For thousands of years, humans have used selective breeding to improve desirable traits in both livestock and companion animals. In livestock, targeted breeding has been common practice since the British Agricultural Revolution of the 18th century, with measurable production traits such as feed conversion in cattle or wool production in sheep actively selected for. In the late 20th century, genomic selection was added to the livestock breeding tool box; by reading specific locations in the genome and assigning them to measurable production traits, faster improvement in livestock production efficiency has been achieved. One of the inherently difficult production traits to measure is resistance to a specific disease, as animals with less severe symptoms or pathology may simply have been exposed to less pathogen. Experimental infections guaranteeing equal pathogen exposures are expensive and require large numbers of animals for genetic association studies, making them ethically questionable. Genome editing offers new opportunities to livestock breeding for disease resistance, allowing the direct translation of laboratory research into disease-resistant or resilient animals.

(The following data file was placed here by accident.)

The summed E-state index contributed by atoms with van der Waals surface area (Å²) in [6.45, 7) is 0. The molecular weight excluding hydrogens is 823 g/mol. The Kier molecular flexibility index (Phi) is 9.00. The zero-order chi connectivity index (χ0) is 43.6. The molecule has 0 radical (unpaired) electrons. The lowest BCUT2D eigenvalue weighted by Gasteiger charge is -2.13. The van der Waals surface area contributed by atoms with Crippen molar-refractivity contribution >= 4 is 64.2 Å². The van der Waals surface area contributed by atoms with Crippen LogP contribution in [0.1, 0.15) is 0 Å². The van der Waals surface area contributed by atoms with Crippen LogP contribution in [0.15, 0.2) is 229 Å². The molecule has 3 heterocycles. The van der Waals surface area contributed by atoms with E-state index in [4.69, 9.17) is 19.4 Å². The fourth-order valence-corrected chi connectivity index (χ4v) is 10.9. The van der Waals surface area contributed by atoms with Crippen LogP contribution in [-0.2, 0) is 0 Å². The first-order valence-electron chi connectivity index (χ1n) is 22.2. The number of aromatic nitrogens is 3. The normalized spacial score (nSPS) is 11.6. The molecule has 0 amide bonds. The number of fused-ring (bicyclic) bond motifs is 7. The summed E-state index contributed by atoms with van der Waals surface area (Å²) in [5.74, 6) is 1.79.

How Are Genome-Edited Pigs and Chicken Made?
Genome editors are custom enzymes that allow scientists to cut the DNA strands in the nucleus of a cell at a specific position. The researcher can then influence how the DNA is repaired, introducing very precise genetic changes at a target locus in their species of interest. This technology has been revolutionary and provides exciting possibilities for the production of livestock resistant to viral diseases. Such opportunities are particularly pertinent given state efforts to improve global food security and reduce food waste throughout the production chain.